Bad news, Mancs. Our distinctive Mancunian twang is starting to sound a lot like other accents.
A new study has found that separate dialects in Manchester, Leeds and Sheffield are beginning to lose their intricate differences and blur into a singular ‘General Northern English’ accent instead.
Through the use of machine learning and vowel sound analysis, researchers at the University of Manchester found people are now struggling to differentiate between the accents from these three cities.
However, whilst dialects across Greater Manchester are beginning to sound similar to some neighbouring northerners, other accents in the top half of England – like Liverpool and Newcastle – remained recognisable.
Linguistics expert Dr Patrycja Strycharczuk led the research – with the results appearing to be driven by the rise in the number of educated city residents.
“I often hear statements like “I’m from Liverpool / Manchester / Sheffield, but I don’t have the accent” – however, there is very little systematic evidence that General Northern English really is a coherent variety, so that’s the question we asked ourselves,” said Dr. Strycharczuk.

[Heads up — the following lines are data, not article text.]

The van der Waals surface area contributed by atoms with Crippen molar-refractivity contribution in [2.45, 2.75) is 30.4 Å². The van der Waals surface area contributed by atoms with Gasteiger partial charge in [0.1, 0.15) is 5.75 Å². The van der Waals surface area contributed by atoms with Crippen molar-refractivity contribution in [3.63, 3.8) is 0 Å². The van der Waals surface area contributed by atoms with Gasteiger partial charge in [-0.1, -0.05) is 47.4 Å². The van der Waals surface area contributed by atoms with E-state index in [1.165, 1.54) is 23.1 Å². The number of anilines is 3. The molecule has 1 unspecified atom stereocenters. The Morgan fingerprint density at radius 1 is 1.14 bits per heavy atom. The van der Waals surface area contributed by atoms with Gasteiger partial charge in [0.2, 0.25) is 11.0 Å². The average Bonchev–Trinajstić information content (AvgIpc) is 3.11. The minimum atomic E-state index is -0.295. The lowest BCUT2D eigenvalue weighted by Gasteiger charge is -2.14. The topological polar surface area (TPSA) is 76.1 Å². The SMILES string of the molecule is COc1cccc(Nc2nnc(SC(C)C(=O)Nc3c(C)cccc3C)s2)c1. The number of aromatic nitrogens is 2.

Despite the data, researchers don’t believe that accents are disappearing entirely.
Results showed that even the most highly-educated urban Northerns retained some northern vowels in their speech; and researchers believe a “new variety” of dialects are being established.
“I think its prestige has increased, and people are now less tempted to lose their accent if they’ve been to university or they do a lot of public speaking,” said Dr. Strycharczuk.
“The question is whether General Northern English also has the same status for those who don’t speak it – can a speaker be perceived as standard in London?
“I don’t think we’re there yet, but the shifting attitudes in the North are a first step.”
The Manchester accent was voted as the “sexiest in the UK” in a poll conducted earlier this year.
Looks like it isn’t just us who’d prefer for it to stick around.